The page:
Germany's Finance Capital Eyes Brussels Summit

In Frankfurt, Germany's financial capital, all eyes are on the debt crisis meeting in Brussels. Frankfurt is home to Europe's leading stock exchange and some of the largest banks and investment firms on the continent. More recently it's also home to street demonstrators sharply critical of the current state of capitalism. The two worlds have yet to meet.

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One place keeping an eye on the summit is Frankfurt, Germany's financial capital. Frankfurt is home to Europe's leading stock exchange and some of the continent's largest banks and investment firms. More recently, it is also home to street demonstrators who are sharply critical of the current state of capitalism.

The two worlds have yet to meet, as NPR's Eric Westervelt reports from Frankfurt.

ERIC WESTERVELT, BYLINE: Like inside some well-provisioned fish bowl, the smartly dressed attending an event at the Frankfurt Opera nosh on hors d'oeuvres and peer through large picture windows at Occupy Frankfurt protesters, camped out just across the street in Opera Park. The protesters are queuing up for a dinner of bread and soup.

One large banner in the park reads, you're speculating with our lives; while another sign reads, bankers into plowshares. Two volunteers tear apart old wooden pallets to burn in a metal barrel to ward off the evening chill. Protesters here are not camped out next to the stock exchange. Rather they're underneath a giant symbol of the euro, lit up in multi-colors like some arcade ride near the entrance to the European Central Bank.

The ECB, says 29 year old protester Mohammed Yildiz, represents the convergence of money, politics, people and the idea of a united Europe.

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MOHAMMED YILDIZ: (German language spoken)

: We want to change the system but that doesn't have to mean socialism, Yildiz says, adding, all of us here want reform regardless of whether we're conservative, left, or somewhere in the middle.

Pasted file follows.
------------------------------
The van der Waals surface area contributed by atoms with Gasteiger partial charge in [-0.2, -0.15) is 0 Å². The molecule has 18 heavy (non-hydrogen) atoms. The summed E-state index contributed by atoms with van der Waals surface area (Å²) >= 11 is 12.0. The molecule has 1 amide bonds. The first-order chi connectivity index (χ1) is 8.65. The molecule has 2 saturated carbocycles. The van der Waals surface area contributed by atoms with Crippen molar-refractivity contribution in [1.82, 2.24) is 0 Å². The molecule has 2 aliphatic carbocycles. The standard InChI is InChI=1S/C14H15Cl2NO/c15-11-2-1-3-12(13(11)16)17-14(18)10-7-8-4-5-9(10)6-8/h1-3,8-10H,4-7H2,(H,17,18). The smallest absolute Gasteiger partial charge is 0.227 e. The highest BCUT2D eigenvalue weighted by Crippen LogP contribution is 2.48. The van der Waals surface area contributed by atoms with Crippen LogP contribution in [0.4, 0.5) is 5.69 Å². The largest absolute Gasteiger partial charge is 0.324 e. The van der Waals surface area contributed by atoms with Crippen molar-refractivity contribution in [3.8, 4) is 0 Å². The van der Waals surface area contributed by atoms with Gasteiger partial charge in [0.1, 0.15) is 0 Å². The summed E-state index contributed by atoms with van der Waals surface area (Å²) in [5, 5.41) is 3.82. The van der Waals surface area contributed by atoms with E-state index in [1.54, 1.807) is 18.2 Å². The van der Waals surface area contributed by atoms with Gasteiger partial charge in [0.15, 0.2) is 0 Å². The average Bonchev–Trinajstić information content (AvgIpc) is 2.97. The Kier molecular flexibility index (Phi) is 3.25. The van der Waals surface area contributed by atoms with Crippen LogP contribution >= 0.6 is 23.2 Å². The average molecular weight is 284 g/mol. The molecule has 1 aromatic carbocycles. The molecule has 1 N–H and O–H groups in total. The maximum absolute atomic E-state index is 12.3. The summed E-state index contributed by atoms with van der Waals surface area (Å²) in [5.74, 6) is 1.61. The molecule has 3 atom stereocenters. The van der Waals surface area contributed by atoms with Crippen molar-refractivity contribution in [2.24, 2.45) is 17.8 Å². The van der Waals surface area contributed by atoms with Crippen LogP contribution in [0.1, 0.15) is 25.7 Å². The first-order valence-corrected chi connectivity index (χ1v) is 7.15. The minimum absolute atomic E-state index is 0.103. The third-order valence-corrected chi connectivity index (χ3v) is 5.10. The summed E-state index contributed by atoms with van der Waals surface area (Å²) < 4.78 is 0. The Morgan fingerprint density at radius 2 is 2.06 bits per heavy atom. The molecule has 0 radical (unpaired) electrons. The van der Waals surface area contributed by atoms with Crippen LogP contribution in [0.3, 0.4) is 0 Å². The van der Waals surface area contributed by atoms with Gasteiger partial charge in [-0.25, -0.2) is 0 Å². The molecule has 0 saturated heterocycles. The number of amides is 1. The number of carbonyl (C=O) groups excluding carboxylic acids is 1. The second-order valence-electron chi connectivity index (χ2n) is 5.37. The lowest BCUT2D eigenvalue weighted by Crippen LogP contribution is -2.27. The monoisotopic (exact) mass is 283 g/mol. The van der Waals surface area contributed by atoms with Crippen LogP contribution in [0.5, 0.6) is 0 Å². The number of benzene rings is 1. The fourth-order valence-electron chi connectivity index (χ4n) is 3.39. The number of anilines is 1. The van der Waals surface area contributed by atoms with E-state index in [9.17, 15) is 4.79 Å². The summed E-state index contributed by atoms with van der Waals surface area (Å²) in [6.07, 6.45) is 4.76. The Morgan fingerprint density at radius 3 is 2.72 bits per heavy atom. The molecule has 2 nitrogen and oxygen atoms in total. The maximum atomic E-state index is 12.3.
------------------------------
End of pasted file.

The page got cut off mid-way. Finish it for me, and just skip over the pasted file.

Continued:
Yildiz is a 29 year old landscape designer and father of two infants, a boy and a girl, who cling to their mother near the soup counter. Yildiz's says his lengthy German-government subsidized paternity leave has afforded him the time to come down and join the protest. He's convinced the euro crisis and larger structural problems in Western economies are poised to spark an economic depression across Europe and beyond.

YILDIZ: (German language spoken)

: We'll all be losers in the end, he says. We know that. We're in this together. As soon as they start printing money, he adds, and inflation goes up, we'll all lose out.

Parts of this city often seem impenetrable. Call it Fortress Frankfurt. Gleaming high rise bank headquarters, investment houses and exchange floors all seem to hum efficiently and whisper go away, we're making money. A mere ten minute walk from the protesters under the euro sign is the German stock exchange, a relatively quiet electronic trading floor.

For nearly two years, the 17 eurozone nations have stumbled through this crisis from one ineffectual half solution to the next. So it's understandable that many traders here are skeptical European leaders can come up with a long-term fix this time. On the floor of the German stock exchange, veteran equity trader Michael Foeller with the firm ICF, says there's no time left for political dithering.

MICHAEL FOELLER: The situation is harder than when we had the Lehman crisis, because the politikan(ph), the politikan they makes the rules and the regulations and they failed.

: But downplaying concerns that further austerity might strangle growth, Foeller believes the big fix is really for indebted eurozone countries to get their deficits under control.

FOELLER: We had so many wakeup calls. But finally, the wakeup call should be to make a balanced budget. This is the wakeup call for the politikan and they have to do that, and really fast.

: Foeller has not met with any of the protesters camped out just down the street. But he's sympathetic to some of their criticisms. Financial derivatives and other exotic trading schemes, he says, have led to abuses, excesses, and a dangerously short-term mentality.

FOELLER: It's not a gambling show. You should invest and not gamble. And I'm sure there are bankers out, they can't even say what they trade. And this is a point, as we had three years ago, with Lehman, with all these credit default swaps.

: But Foeller is short on answers about how to fix it. He's against a financial transactions tax and other proposed remedies. Many of the protesters down the street are also vague when asked about solutions. But as one protester here put it, let's talk it through, let's open a dialogue. So far, it's an invitation few traders or bankers here have taken up.

Eric Westervelt, NPR News, Frankfurt.

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